b) Scientific truth is never determined by majority vote; history is littered with the remains of overthrown scientific paradigms which were once ‘the majority’. And the Bible indicates that man’s fallen nature will readily seize upon a paradigm that rejects the authority of God’s Word.
c) there are literally thousands of scientists around the world whose qualifications and research background means that they are perfectly capable of assessing scientific evidence and who believe that 6-day (recent) creation actually happened. We have a list of a tiny subset of these who have given us consent to publish their names, at Some scientists alive today who accept the biblical account of creation. This alone stands against the idea that your professor’s statement is meant to convey, that belief in 6-day creation is ‘anti-scientific’ or inimical with scientific training and knowledge.
Finally, Dr Jonathan Sarfati’s classic text Refuting Compromise is absolutely ‘must reading’ in this regard, for you and others in the class. It is an exegetical and scientific masterpiece and it will arm and equip you to see through these sorts of things and similar philosophical and strategic smokescreens.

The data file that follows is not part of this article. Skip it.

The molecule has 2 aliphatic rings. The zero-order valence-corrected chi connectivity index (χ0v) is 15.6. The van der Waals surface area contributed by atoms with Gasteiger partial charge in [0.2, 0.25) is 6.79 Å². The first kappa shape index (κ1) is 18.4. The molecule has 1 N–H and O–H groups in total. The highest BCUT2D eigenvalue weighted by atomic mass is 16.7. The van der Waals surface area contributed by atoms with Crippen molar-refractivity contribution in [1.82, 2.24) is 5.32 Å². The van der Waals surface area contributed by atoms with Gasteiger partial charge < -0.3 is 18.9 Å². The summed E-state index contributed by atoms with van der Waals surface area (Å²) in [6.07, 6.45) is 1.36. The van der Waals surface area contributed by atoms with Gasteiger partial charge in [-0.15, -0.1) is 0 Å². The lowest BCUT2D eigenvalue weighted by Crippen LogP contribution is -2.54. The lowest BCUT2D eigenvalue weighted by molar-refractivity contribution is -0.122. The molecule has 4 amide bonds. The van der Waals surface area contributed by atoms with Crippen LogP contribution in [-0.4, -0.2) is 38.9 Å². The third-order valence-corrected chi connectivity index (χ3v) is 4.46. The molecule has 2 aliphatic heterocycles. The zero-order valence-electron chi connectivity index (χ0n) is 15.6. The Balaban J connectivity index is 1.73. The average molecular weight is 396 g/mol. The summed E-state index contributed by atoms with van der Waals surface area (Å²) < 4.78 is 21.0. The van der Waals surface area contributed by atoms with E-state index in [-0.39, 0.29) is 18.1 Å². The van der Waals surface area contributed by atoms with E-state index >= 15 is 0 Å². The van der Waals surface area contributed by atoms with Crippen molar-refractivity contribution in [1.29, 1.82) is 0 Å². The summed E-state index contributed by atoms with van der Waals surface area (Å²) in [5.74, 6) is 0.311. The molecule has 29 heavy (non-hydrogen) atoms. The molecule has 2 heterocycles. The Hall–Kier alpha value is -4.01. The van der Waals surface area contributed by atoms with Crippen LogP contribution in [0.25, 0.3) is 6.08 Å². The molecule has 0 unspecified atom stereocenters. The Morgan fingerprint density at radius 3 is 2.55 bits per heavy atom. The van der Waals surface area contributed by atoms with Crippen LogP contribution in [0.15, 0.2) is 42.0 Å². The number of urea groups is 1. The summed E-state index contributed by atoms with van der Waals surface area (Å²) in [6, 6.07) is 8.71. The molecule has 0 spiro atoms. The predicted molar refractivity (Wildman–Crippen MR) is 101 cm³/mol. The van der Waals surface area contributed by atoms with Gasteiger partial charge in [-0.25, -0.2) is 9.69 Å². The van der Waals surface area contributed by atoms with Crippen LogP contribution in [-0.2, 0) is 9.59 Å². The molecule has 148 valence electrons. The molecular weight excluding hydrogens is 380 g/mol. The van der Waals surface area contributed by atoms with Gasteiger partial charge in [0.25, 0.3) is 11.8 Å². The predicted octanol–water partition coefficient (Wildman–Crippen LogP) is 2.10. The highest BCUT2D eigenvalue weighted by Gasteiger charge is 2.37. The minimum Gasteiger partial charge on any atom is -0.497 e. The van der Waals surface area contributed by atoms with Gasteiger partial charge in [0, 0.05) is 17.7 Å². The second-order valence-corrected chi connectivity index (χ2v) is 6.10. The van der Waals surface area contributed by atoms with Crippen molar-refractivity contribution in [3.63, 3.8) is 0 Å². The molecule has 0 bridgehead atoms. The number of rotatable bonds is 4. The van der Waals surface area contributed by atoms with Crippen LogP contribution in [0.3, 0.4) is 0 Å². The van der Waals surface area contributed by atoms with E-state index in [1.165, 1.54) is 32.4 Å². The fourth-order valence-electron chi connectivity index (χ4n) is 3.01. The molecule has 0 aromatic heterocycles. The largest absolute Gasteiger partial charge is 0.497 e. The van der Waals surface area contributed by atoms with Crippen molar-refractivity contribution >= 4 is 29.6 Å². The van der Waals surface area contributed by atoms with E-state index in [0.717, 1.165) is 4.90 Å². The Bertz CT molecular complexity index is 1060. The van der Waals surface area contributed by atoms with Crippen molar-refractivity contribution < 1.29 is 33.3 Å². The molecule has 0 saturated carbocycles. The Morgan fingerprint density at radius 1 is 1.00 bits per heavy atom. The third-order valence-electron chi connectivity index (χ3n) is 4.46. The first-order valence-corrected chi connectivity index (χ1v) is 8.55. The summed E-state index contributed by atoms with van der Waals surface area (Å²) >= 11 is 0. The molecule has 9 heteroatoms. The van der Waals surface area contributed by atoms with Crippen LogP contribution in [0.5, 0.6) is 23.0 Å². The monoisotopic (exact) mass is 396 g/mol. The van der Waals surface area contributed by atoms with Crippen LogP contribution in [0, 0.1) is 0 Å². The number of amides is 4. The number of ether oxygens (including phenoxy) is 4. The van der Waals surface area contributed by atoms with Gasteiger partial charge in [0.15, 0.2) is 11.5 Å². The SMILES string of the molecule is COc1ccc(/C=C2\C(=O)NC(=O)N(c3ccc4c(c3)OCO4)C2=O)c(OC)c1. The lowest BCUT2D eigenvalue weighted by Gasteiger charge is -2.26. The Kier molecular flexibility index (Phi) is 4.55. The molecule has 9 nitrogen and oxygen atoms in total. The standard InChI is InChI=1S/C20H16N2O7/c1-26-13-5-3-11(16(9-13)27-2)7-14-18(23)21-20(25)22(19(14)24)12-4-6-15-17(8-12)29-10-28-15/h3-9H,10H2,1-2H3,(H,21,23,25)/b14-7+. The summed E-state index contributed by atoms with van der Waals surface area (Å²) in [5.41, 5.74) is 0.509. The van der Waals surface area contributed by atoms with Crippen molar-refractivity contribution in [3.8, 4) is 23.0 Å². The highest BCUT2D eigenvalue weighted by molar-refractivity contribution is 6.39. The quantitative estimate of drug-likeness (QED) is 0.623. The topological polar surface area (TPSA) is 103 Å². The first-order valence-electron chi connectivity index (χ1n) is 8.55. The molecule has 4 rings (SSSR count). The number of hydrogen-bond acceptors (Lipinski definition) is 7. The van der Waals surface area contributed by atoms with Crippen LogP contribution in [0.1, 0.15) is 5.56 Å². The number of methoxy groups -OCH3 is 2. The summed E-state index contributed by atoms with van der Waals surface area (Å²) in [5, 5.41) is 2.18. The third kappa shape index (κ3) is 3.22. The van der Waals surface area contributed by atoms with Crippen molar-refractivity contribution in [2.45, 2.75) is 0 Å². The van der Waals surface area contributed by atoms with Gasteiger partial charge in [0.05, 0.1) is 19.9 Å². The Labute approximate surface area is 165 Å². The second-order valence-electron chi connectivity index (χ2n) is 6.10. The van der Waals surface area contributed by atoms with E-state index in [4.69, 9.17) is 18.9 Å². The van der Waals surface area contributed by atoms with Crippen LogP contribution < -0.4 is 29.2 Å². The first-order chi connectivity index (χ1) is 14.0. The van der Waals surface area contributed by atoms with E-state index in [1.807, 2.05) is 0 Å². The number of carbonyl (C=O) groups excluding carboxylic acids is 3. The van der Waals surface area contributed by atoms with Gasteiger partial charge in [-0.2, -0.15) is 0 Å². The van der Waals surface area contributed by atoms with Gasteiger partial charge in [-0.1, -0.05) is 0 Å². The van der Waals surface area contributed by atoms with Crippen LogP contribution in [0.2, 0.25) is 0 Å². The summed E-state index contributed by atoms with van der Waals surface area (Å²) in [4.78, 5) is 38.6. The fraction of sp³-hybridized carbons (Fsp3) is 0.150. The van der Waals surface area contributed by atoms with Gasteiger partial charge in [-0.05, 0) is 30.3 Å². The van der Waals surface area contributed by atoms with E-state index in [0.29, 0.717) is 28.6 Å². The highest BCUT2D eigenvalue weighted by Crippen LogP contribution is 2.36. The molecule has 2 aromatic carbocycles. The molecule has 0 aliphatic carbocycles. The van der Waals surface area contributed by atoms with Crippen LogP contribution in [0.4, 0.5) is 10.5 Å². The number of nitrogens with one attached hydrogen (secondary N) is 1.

I hope this helps.
[PS from CW: Nigel indicated later that he would attempt to get his professor to read Refuting Compromise. While on this, only a few weeks ago, the head of a significant evangelical foreign mission told me that whenever he gets a challenge on 6-day creation, he says to the challenger, handing them a copy of Refuting Compromise, “Here, read this and please come back and tell me what’s wrong with it.” He knows, of course, that the arguments for a straightforward reading of the Bible are overwhelming when marshalled together as RC does it, and it has enabled him to have a ‘clear run’ when it comes to using literature he knows to be powerfully effective for the Gospel, by being unashamedly based on the Genesis foundation of true history.]